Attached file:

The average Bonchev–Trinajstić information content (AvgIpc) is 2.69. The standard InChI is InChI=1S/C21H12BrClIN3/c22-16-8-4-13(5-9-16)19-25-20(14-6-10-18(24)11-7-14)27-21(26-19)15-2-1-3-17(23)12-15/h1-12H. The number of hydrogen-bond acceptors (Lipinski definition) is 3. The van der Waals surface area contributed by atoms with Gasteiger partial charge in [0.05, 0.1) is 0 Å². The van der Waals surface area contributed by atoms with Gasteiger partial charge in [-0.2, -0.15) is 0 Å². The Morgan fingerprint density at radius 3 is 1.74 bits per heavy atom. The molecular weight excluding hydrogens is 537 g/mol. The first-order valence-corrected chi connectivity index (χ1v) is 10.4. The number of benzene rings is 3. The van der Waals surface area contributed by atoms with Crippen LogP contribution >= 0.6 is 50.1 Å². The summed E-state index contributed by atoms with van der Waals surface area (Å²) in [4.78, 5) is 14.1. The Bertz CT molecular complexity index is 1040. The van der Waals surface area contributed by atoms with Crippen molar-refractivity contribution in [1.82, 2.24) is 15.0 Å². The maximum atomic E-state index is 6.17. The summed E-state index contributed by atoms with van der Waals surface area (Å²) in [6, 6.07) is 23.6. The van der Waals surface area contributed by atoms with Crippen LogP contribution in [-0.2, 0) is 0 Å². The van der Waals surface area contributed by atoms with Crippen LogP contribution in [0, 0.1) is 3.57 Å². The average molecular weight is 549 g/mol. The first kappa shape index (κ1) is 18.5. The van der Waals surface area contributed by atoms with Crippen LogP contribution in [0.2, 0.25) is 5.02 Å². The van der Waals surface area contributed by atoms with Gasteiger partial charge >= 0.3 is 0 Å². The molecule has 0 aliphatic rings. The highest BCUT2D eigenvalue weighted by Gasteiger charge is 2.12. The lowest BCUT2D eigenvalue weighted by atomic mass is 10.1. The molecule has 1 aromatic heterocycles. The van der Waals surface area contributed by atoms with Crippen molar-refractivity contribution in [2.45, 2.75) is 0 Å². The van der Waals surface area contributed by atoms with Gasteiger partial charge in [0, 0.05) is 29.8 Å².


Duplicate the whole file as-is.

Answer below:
The average Bonchev–Trinajstić information content (AvgIpc) is 2.69. The standard InChI is InChI=1S/C21H12BrClIN3/c22-16-8-4-13(5-9-16)19-25-20(14-6-10-18(24)11-7-14)27-21(26-19)15-2-1-3-17(23)12-15/h1-12H. The number of hydrogen-bond acceptors (Lipinski definition) is 3. The van der Waals surface area contributed by atoms with Gasteiger partial charge in [0.05, 0.1) is 0 Å². The van der Waals surface area contributed by atoms with Gasteiger partial charge in [-0.2, -0.15) is 0 Å². The Morgan fingerprint density at radius 3 is 1.74 bits per heavy atom. The molecular weight excluding hydrogens is 537 g/mol. The first-order valence-corrected chi connectivity index (χ1v) is 10.4. The number of benzene rings is 3. The van der Waals surface area contributed by atoms with Crippen LogP contribution >= 0.6 is 50.1 Å². The summed E-state index contributed by atoms with van der Waals surface area (Å²) in [4.78, 5) is 14.1. The Bertz CT molecular complexity index is 1040. The van der Waals surface area contributed by atoms with Crippen molar-refractivity contribution in [1.82, 2.24) is 15.0 Å². The maximum atomic E-state index is 6.17. The summed E-state index contributed by atoms with van der Waals surface area (Å²) in [6, 6.07) is 23.6. The van der Waals surface area contributed by atoms with Crippen LogP contribution in [-0.2, 0) is 0 Å². The van der Waals surface area contributed by atoms with Crippen LogP contribution in [0, 0.1) is 3.57 Å². The average molecular weight is 549 g/mol. The first kappa shape index (κ1) is 18.5. The van der Waals surface area contributed by atoms with Crippen LogP contribution in [0.2, 0.25) is 5.02 Å². The van der Waals surface area contributed by atoms with Gasteiger partial charge >= 0.3 is 0 Å². The molecule has 0 aliphatic rings. The highest BCUT2D eigenvalue weighted by Gasteiger charge is 2.12. The lowest BCUT2D eigenvalue weighted by atomic mass is 10.1. The molecule has 1 aromatic heterocycles. The van der Waals surface area contributed by atoms with Crippen molar-refractivity contribution in [2.45, 2.75) is 0 Å². The van der Waals surface area contributed by atoms with Gasteiger partial charge in [0, 0.05) is 29.8 Å².